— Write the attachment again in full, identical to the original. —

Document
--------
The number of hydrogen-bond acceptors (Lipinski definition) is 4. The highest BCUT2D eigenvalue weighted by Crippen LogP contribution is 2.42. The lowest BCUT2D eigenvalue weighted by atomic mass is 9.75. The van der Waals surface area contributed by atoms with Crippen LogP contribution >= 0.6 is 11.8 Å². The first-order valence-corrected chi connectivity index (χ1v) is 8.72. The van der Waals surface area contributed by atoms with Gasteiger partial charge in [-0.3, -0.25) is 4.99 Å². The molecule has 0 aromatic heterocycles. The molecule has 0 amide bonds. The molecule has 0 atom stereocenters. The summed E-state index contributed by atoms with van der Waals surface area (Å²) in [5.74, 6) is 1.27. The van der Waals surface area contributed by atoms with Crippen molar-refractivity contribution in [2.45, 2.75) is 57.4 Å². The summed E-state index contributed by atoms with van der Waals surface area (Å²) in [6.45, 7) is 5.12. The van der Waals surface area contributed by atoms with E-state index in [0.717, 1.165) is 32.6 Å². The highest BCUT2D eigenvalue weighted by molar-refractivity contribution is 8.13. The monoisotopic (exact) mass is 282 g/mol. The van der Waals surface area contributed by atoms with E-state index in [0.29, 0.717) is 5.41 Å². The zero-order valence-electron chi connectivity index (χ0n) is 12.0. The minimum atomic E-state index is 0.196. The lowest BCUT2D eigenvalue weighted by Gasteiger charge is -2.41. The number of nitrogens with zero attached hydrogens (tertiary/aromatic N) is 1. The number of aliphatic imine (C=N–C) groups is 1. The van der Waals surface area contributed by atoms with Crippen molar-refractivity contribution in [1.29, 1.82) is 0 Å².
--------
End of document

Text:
The number of hydrogen-bond acceptors (Lipinski definition) is 4. The highest BCUT2D eigenvalue weighted by Crippen LogP contribution is 2.42. The lowest BCUT2D eigenvalue weighted by atomic mass is 9.75. The van der Waals surface area contributed by atoms with Crippen LogP contribution >= 0.6 is 11.8 Å². The first-order valence-corrected chi connectivity index (χ1v) is 8.72. The van der Waals surface area contributed by atoms with Gasteiger partial charge in [-0.3, -0.25) is 4.99 Å². The molecule has 0 aromatic heterocycles. The molecule has 0 amide bonds. The molecule has 0 atom stereocenters. The summed E-state index contributed by atoms with van der Waals surface area (Å²) in [5.74, 6) is 1.27. The van der Waals surface area contributed by atoms with Crippen molar-refractivity contribution in [2.45, 2.75) is 57.4 Å². The summed E-state index contributed by atoms with van der Waals surface area (Å²) in [6.45, 7) is 5.12. The van der Waals surface area contributed by atoms with E-state index in [0.717, 1.165) is 32.6 Å². The highest BCUT2D eigenvalue weighted by molar-refractivity contribution is 8.13. The monoisotopic (exact) mass is 282 g/mol. The van der Waals surface area contributed by atoms with E-state index in [0.29, 0.717) is 5.41 Å². The zero-order valence-electron chi connectivity index (χ0n) is 12.0. The minimum atomic E-state index is 0.196. The lowest BCUT2D eigenvalue weighted by Gasteiger charge is -2.41. The number of nitrogens with zero attached hydrogens (tertiary/aromatic N) is 1. The number of aliphatic imine (C=N–C) groups is 1. The van der Waals surface area contributed by atoms with Crippen molar-refractivity contribution in [1.29, 1.82) is 0 Å².